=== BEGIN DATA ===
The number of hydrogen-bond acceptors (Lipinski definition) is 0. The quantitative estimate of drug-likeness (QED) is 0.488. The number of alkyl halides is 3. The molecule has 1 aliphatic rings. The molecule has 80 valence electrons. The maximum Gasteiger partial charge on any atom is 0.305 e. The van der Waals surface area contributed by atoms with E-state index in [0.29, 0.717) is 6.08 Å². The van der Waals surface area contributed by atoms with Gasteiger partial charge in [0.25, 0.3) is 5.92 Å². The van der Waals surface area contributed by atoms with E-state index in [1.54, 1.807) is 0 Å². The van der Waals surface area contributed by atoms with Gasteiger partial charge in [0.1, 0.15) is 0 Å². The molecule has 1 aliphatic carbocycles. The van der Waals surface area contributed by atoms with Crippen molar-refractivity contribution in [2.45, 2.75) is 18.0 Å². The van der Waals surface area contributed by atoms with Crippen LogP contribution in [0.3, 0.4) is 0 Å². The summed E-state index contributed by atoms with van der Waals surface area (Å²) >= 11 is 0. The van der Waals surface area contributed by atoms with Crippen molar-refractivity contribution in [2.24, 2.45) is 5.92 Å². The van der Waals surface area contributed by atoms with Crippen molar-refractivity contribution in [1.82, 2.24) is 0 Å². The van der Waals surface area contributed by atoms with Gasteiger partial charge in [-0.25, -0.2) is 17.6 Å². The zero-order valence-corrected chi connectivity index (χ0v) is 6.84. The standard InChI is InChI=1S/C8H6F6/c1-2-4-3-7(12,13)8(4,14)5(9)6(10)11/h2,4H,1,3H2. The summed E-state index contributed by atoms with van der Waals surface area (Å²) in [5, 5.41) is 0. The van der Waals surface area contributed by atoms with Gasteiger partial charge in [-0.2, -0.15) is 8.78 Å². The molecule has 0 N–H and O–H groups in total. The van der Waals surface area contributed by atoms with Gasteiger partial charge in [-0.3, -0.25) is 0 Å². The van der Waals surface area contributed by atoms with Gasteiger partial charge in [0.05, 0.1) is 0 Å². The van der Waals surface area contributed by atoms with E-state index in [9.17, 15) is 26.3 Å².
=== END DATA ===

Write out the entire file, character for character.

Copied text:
The number of hydrogen-bond acceptors (Lipinski definition) is 0. The quantitative estimate of drug-likeness (QED) is 0.488. The number of alkyl halides is 3. The molecule has 1 aliphatic rings. The molecule has 80 valence electrons. The maximum Gasteiger partial charge on any atom is 0.305 e. The van der Waals surface area contributed by atoms with E-state index in [0.29, 0.717) is 6.08 Å². The van der Waals surface area contributed by atoms with Gasteiger partial charge in [0.25, 0.3) is 5.92 Å². The van der Waals surface area contributed by atoms with E-state index in [1.54, 1.807) is 0 Å². The van der Waals surface area contributed by atoms with Gasteiger partial charge in [0.1, 0.15) is 0 Å². The molecule has 1 aliphatic carbocycles. The van der Waals surface area contributed by atoms with Crippen molar-refractivity contribution in [2.45, 2.75) is 18.0 Å². The van der Waals surface area contributed by atoms with Crippen LogP contribution in [0.3, 0.4) is 0 Å². The summed E-state index contributed by atoms with van der Waals surface area (Å²) >= 11 is 0. The van der Waals surface area contributed by atoms with Crippen molar-refractivity contribution in [2.24, 2.45) is 5.92 Å². The van der Waals surface area contributed by atoms with Crippen molar-refractivity contribution in [1.82, 2.24) is 0 Å². The van der Waals surface area contributed by atoms with Gasteiger partial charge in [-0.25, -0.2) is 17.6 Å². The zero-order valence-corrected chi connectivity index (χ0v) is 6.84. The standard InChI is InChI=1S/C8H6F6/c1-2-4-3-7(12,13)8(4,14)5(9)6(10)11/h2,4H,1,3H2. The summed E-state index contributed by atoms with van der Waals surface area (Å²) in [5, 5.41) is 0. The van der Waals surface area contributed by atoms with Gasteiger partial charge in [-0.2, -0.15) is 8.78 Å². The molecule has 0 N–H and O–H groups in total. The van der Waals surface area contributed by atoms with Gasteiger partial charge in [-0.3, -0.25) is 0 Å². The van der Waals surface area contributed by atoms with Gasteiger partial charge in [0.05, 0.1) is 0 Å². The van der Waals surface area contributed by atoms with E-state index in [9.17, 15) is 26.3 Å².